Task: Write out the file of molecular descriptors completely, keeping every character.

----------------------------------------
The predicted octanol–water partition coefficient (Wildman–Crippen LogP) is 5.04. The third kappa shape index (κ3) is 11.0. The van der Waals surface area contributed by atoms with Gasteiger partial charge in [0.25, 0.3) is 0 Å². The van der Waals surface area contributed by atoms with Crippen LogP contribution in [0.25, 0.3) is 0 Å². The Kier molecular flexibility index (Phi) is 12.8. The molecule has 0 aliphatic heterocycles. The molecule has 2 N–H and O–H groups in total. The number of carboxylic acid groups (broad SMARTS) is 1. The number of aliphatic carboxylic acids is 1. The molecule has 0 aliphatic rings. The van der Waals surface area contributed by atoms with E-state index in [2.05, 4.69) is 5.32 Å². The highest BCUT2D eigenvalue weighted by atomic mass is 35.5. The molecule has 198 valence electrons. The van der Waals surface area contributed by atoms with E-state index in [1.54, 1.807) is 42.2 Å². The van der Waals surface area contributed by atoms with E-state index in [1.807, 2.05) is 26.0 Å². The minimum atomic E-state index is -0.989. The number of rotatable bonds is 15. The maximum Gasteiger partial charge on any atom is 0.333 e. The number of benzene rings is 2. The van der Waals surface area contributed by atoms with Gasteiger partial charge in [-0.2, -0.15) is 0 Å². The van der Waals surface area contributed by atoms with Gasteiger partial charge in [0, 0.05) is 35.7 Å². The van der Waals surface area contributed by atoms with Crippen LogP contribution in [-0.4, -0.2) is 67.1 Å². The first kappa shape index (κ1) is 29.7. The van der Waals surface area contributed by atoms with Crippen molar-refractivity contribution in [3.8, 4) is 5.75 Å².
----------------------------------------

The predicted octanol–water partition coefficient (Wildman–Crippen LogP) is 5.04. The third kappa shape index (κ3) is 11.0. The van der Waals surface area contributed by atoms with Gasteiger partial charge in [0.25, 0.3) is 0 Å². The van der Waals surface area contributed by atoms with Crippen LogP contribution in [0.25, 0.3) is 0 Å². The Kier molecular flexibility index (Phi) is 12.8. The molecule has 0 aliphatic heterocycles. The molecule has 2 N–H and O–H groups in total. The number of carboxylic acid groups (broad SMARTS) is 1. The number of aliphatic carboxylic acids is 1. The molecule has 0 aliphatic rings. The van der Waals surface area contributed by atoms with E-state index in [2.05, 4.69) is 5.32 Å². The highest BCUT2D eigenvalue weighted by atomic mass is 35.5. The molecule has 198 valence electrons. The van der Waals surface area contributed by atoms with E-state index in [1.54, 1.807) is 42.2 Å². The van der Waals surface area contributed by atoms with E-state index in [1.807, 2.05) is 26.0 Å². The minimum atomic E-state index is -0.989. The number of rotatable bonds is 15. The maximum Gasteiger partial charge on any atom is 0.333 e. The number of benzene rings is 2. The van der Waals surface area contributed by atoms with Gasteiger partial charge in [-0.2, -0.15) is 0 Å². The van der Waals surface area contributed by atoms with Gasteiger partial charge in [0, 0.05) is 35.7 Å². The van der Waals surface area contributed by atoms with Crippen LogP contribution in [-0.4, -0.2) is 67.1 Å². The first kappa shape index (κ1) is 29.7. The van der Waals surface area contributed by atoms with Crippen molar-refractivity contribution in [3.8, 4) is 5.75 Å².